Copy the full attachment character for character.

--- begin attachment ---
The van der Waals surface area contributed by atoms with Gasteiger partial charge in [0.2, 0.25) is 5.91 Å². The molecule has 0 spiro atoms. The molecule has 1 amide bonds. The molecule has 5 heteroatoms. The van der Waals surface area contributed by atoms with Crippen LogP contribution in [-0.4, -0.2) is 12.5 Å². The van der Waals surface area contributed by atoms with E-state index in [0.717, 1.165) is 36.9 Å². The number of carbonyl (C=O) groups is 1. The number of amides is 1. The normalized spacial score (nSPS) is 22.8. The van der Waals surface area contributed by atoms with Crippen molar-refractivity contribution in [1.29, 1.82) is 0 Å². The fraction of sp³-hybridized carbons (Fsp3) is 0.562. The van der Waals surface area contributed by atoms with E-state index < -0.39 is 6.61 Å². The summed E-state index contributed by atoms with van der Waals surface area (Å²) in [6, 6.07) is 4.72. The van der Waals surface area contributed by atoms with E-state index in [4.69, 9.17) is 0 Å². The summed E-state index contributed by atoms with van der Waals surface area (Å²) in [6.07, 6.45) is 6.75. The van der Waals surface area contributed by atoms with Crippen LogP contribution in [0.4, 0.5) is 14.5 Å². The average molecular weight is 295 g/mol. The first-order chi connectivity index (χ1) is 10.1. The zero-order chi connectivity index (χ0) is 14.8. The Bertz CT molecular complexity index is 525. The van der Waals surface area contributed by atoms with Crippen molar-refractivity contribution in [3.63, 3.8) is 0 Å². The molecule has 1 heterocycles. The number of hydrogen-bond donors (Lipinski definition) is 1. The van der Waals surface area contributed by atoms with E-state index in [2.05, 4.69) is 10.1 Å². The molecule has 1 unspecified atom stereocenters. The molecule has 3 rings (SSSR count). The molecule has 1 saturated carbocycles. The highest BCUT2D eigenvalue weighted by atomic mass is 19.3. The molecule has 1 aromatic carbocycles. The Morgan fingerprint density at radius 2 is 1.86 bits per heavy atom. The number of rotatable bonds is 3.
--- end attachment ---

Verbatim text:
The van der Waals surface area contributed by atoms with Gasteiger partial charge in [0.2, 0.25) is 5.91 Å². The molecule has 0 spiro atoms. The molecule has 1 amide bonds. The molecule has 5 heteroatoms. The van der Waals surface area contributed by atoms with Crippen LogP contribution in [-0.4, -0.2) is 12.5 Å². The van der Waals surface area contributed by atoms with E-state index in [0.717, 1.165) is 36.9 Å². The number of carbonyl (C=O) groups is 1. The number of amides is 1. The normalized spacial score (nSPS) is 22.8. The van der Waals surface area contributed by atoms with Crippen molar-refractivity contribution in [1.29, 1.82) is 0 Å². The fraction of sp³-hybridized carbons (Fsp3) is 0.562. The van der Waals surface area contributed by atoms with E-state index < -0.39 is 6.61 Å². The summed E-state index contributed by atoms with van der Waals surface area (Å²) in [6, 6.07) is 4.72. The van der Waals surface area contributed by atoms with E-state index in [4.69, 9.17) is 0 Å². The summed E-state index contributed by atoms with van der Waals surface area (Å²) in [6.07, 6.45) is 6.75. The van der Waals surface area contributed by atoms with Crippen LogP contribution in [0.4, 0.5) is 14.5 Å². The average molecular weight is 295 g/mol. The first-order chi connectivity index (χ1) is 10.1. The zero-order chi connectivity index (χ0) is 14.8. The Bertz CT molecular complexity index is 525. The van der Waals surface area contributed by atoms with Crippen molar-refractivity contribution in [3.63, 3.8) is 0 Å². The molecule has 1 heterocycles. The number of hydrogen-bond donors (Lipinski definition) is 1. The van der Waals surface area contributed by atoms with E-state index in [2.05, 4.69) is 10.1 Å². The molecule has 1 unspecified atom stereocenters. The molecule has 3 rings (SSSR count). The molecule has 1 saturated carbocycles. The highest BCUT2D eigenvalue weighted by atomic mass is 19.3. The molecule has 1 aromatic carbocycles. The Morgan fingerprint density at radius 2 is 1.86 bits per heavy atom. The number of rotatable bonds is 3.